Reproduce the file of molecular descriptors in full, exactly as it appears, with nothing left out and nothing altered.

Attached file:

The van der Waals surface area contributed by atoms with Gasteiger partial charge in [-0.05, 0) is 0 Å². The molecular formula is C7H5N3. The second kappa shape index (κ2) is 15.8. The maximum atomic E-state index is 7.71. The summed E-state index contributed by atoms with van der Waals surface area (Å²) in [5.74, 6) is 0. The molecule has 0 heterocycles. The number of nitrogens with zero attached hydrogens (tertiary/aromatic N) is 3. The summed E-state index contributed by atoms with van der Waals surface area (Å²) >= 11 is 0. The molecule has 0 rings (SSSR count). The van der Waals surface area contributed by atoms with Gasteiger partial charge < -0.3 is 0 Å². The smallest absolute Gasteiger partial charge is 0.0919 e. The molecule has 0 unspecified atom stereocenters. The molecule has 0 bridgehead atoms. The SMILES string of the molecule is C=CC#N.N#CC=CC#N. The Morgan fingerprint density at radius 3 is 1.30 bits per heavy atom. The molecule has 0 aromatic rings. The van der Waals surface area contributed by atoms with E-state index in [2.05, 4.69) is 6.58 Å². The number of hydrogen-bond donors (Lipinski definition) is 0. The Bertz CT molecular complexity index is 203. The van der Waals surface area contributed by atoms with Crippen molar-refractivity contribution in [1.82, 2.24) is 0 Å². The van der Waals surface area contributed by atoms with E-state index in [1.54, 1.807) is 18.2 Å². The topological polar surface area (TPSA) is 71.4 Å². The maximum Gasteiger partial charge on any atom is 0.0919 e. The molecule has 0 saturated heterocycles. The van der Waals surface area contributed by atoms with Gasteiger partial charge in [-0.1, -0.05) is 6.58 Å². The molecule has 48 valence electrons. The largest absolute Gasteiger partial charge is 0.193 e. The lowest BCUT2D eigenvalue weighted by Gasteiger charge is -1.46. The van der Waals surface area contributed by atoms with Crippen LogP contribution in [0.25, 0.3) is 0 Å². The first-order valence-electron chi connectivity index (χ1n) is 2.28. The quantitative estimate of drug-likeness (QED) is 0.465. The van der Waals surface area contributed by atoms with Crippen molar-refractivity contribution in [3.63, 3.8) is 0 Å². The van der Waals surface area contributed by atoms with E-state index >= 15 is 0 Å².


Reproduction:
The van der Waals surface area contributed by atoms with Gasteiger partial charge in [-0.05, 0) is 0 Å². The molecular formula is C7H5N3. The second kappa shape index (κ2) is 15.8. The maximum atomic E-state index is 7.71. The summed E-state index contributed by atoms with van der Waals surface area (Å²) in [5.74, 6) is 0. The molecule has 0 heterocycles. The number of nitrogens with zero attached hydrogens (tertiary/aromatic N) is 3. The summed E-state index contributed by atoms with van der Waals surface area (Å²) >= 11 is 0. The molecule has 0 rings (SSSR count). The van der Waals surface area contributed by atoms with Gasteiger partial charge < -0.3 is 0 Å². The smallest absolute Gasteiger partial charge is 0.0919 e. The molecule has 0 unspecified atom stereocenters. The molecule has 0 bridgehead atoms. The SMILES string of the molecule is C=CC#N.N#CC=CC#N. The Morgan fingerprint density at radius 3 is 1.30 bits per heavy atom. The molecule has 0 aromatic rings. The van der Waals surface area contributed by atoms with E-state index in [2.05, 4.69) is 6.58 Å². The number of hydrogen-bond donors (Lipinski definition) is 0. The Bertz CT molecular complexity index is 203. The van der Waals surface area contributed by atoms with Crippen molar-refractivity contribution in [1.82, 2.24) is 0 Å². The van der Waals surface area contributed by atoms with E-state index in [1.54, 1.807) is 18.2 Å². The topological polar surface area (TPSA) is 71.4 Å². The maximum Gasteiger partial charge on any atom is 0.0919 e. The molecule has 0 saturated heterocycles. The van der Waals surface area contributed by atoms with Gasteiger partial charge in [-0.1, -0.05) is 6.58 Å². The molecule has 48 valence electrons. The largest absolute Gasteiger partial charge is 0.193 e. The lowest BCUT2D eigenvalue weighted by Gasteiger charge is -1.46. The van der Waals surface area contributed by atoms with Crippen LogP contribution in [0.25, 0.3) is 0 Å². The first-order valence-electron chi connectivity index (χ1n) is 2.28. The quantitative estimate of drug-likeness (QED) is 0.465. The van der Waals surface area contributed by atoms with Crippen molar-refractivity contribution in [3.63, 3.8) is 0 Å². The van der Waals surface area contributed by atoms with E-state index >= 15 is 0 Å².